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No Perjury Indictments Due in Probe of Sunland Shootings : Investigation: Members of elite LAPD unit had been suspected of covering up facts in 1990 killings of restaurant robbers.

TIMES STAFF WRITER

Citing insufficient evidence, federal authorities said Thursday that no perjury indictments will result from a grand jury investigation into whether members of an elite Los Angeles police unit lied about the 1990 shooting deaths of three robbery suspects in Sunland.

The announcement by U. S. Atty. Nora Manella brings to a close five years of probes and controversy over the actions of the Los Angeles Police Department’s Special Investigations Section, also known as the SIS, which had been criticized for watching crimes unfold before attempting to make arrests.

Earlier this year, a federal grand jury reviewing the same incident declined to indict SIS members involved in the shooting for violating the robbery suspects’ civil rights, similarly citing insufficient evidence.

The controversial Sunland saga began Feb. 12, 1990, when nine SIS officers followed a group of four alleged robbers from Venice to a San Fernando Valley McDonald’s fast-food restaurant, waited for them to tie up the manager, complete the pre-dawn robbery, and flee to a car parked outside. The officers then rammed the suspects’ car and confronted them.

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What followed was a fusillade of 23 shotgun blasts that left Herbert Burgos, 27, Jesus Arango, 25, and Javier Trevino, 21, dead. The fourth alleged thief, Alfredo Olivas, was seriously wounded and later convicted of that and similar heists.

The officers claimed they had fired in self-defense because the suspects pointed guns at them. But police soon realized that the holdup men were armed with air pistols.

Earlier, federal authorities and the Los Angeles County district attorney had focused their investigations on whether nine of the officers had violated the suspects’ civil rights by opening fire before attempting to make an arrest. But those probes also ended without charges being filed.

The perjury investigation concentrated on whether the officers had lied during their testimony in a 1992 civil case in which the slain suspects’ surviving relatives sued the city and police.

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But, following what Manella called a “thorough review” of the shooting and of civil trial testimony, federal authorities found that “the evidence was insufficient to prove criminal violations of the federal perjury statutes.”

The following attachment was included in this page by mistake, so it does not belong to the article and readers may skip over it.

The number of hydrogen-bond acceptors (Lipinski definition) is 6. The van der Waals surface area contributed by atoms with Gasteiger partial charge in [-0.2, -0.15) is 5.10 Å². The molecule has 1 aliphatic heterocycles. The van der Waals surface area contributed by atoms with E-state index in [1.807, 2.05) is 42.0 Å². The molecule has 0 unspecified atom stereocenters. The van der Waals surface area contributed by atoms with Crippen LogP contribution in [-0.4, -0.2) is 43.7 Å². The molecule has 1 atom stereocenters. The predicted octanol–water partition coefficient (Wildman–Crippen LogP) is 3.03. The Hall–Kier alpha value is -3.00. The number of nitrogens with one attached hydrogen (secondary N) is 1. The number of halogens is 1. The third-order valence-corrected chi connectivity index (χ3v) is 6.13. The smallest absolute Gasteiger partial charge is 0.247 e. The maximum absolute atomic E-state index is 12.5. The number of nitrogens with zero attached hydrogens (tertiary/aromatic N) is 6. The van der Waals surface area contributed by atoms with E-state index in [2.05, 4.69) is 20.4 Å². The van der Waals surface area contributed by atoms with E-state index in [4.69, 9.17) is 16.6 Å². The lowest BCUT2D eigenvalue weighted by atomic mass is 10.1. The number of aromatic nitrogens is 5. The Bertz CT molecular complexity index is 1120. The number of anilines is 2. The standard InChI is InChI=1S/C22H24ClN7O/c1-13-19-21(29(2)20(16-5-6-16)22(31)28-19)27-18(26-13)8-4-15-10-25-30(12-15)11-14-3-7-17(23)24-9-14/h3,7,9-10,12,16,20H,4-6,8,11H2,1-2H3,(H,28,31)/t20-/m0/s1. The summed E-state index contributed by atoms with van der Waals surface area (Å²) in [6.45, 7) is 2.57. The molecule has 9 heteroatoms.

Assistant U. S. Atty. Michael Gennaco, the veteran civil rights prosecutor who headed the probe, said the book now is closed on the Sunland McDonald’s shootings.

“There is no longer an investigation federally as far as I know, and I would know,” he said.

Stephen Yagman, a well-known civil rights attorney who has filed numerous cases against the SIS and LAPD, criticized federal prosecutors, who he said “virtually always refuse to prosecute police for misconduct.”

The lawyer said federal authorities “have been significant contributing causes of police brutality in Southern California,” adding, “They ought to be ashamed but they are too morally bankrupt and too political to feel any shame.

But Richard E. Drooyan, head of the U. S. attorney’s criminal division, asserted that his office is “committed to vigorously investigating civil rights violations,” noting that federal investigations are working on “several active cases.”

Police welcomed the end of the probe.

“Five years is a long time to investigate and determine there’s no wrongdoing with police officers doing their job in arresting armed felons,” said Cliff Ruff, president of the Police Protective League, which has defended the SIS officers.

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“It was a very stressful ordeal, having to go though a five-year investigation for doing their job, which is to protect the citizens of Los Angeles, not coddle criminals,” Ruff said.


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